It’s a complicated back and forth between the electronic medical record and the external database that is used to house the genomic data and then used to generate the clinical decision support.
Such a link between a genomics-driven clinical decision support tool and electronic medical records currently does not exist. So we need to create that from scratch.
It will be essentially an IT task, testing that the right information gets to the right record at the right time, to the correct provider. These are standard procedures in clinical informatics that would need to be verified for accuracy.
That will be the testing [that we start in January], and not part of the study involving research subjects. It will be essentially infrastructure testing, and then we anticipate [rolling] that out for clinical implementation studies in late spring, early summer.
You said that genomic information will be housed separately from patients' electronic medical records. What is the importance of keeping them separate? Why not include the patient's genomic information directly with the medical record?
That's a question that needs to be asked of the vendors of electronic medical records, but it gives us flexibility. The reality is that in the health information technology market, vendors produce electronic medical records, and I think there are different factors driving the decisions of developers of electronic medical records to respond to various needs.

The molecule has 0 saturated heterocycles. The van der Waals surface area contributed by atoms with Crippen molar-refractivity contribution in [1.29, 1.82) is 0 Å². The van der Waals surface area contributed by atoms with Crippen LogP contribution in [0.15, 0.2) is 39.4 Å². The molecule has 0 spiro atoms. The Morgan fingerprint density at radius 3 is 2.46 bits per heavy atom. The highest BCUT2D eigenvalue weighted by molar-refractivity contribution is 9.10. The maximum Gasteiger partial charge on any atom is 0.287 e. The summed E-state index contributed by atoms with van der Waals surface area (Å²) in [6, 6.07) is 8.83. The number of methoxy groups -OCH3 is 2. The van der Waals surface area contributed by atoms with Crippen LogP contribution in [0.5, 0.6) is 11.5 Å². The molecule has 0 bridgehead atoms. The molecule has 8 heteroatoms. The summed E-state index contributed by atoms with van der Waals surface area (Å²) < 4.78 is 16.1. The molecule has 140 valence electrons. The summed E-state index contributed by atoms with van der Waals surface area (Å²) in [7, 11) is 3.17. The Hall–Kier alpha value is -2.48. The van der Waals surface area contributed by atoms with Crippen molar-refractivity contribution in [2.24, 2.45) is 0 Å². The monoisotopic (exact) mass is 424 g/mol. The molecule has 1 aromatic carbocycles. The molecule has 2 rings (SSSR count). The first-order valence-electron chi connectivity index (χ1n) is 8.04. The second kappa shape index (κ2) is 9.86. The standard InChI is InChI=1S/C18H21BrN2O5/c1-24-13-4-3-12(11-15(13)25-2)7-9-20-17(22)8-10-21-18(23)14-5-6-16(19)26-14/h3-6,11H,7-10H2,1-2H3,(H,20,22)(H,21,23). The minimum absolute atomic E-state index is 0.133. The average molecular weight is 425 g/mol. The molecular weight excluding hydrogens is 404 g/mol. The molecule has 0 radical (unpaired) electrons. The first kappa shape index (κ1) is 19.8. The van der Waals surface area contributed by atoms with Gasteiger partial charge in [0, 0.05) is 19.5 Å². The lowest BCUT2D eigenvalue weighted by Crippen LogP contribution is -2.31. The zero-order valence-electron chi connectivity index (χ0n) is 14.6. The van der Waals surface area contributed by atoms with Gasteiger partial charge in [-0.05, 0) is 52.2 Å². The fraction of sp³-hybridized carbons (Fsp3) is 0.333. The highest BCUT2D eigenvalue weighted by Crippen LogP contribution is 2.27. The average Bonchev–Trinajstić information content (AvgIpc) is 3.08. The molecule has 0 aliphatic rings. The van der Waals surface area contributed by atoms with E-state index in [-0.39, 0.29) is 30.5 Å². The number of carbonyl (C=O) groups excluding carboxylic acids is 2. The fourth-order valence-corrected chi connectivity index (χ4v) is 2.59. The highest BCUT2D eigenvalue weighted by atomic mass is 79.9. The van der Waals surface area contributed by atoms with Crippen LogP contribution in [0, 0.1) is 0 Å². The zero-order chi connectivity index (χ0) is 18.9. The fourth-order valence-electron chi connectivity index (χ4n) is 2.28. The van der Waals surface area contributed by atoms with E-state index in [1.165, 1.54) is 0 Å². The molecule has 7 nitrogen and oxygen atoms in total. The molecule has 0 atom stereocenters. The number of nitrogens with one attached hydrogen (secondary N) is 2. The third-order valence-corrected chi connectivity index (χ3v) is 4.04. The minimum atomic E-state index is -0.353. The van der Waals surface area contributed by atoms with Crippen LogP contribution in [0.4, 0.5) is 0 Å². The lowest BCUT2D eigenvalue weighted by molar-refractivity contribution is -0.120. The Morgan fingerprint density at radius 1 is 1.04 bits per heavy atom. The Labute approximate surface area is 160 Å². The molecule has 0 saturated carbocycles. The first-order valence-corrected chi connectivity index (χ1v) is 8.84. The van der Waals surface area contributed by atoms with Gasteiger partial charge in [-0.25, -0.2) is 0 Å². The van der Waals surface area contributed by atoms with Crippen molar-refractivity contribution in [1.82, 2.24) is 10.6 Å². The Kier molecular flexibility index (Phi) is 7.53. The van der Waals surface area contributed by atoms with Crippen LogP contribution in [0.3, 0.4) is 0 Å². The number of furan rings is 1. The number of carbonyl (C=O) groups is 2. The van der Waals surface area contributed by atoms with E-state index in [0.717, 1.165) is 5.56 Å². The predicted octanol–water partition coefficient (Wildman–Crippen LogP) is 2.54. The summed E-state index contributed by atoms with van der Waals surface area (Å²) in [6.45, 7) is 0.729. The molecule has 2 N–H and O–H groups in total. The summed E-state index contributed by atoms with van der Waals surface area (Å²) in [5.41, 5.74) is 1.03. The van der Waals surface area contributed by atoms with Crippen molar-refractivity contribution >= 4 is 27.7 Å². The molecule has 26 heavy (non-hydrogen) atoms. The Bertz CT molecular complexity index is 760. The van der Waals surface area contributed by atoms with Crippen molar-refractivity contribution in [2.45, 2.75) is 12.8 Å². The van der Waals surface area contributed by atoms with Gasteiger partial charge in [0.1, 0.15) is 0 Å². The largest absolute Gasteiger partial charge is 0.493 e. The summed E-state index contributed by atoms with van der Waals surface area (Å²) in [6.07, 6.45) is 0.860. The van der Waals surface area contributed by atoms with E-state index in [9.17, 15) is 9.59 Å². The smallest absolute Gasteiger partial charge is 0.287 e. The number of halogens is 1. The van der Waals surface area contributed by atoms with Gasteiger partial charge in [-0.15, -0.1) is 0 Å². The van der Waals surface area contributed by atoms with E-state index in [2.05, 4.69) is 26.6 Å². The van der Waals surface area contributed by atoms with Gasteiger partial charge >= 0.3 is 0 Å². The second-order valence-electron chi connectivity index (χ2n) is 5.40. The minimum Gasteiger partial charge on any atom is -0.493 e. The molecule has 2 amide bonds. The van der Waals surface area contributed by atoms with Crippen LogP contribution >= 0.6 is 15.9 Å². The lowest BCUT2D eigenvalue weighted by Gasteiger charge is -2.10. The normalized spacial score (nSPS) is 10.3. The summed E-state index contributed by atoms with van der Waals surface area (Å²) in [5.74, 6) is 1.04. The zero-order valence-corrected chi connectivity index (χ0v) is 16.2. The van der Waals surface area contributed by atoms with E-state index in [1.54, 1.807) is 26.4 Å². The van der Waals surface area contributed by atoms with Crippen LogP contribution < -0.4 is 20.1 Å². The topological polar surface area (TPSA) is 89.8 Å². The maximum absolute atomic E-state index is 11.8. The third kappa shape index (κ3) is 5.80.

If we have control over how we are processing whole-genome sequence information, how we are managing it, and then, as needed, to provide that information through an interface to an electronic medical record, that gives us more flexibility than actually having to work with the developers of electronic medical records on responding to our needs.
When you talk about incorporating whole-genome sequence data such that it actually resides in an electronic medical record, that is not something we envision at this point. We envision that we have whole-genome sequence data in a separate data environment that is linkable with the electronic medical records at the point of care.
Does that also help ensure patient privacy?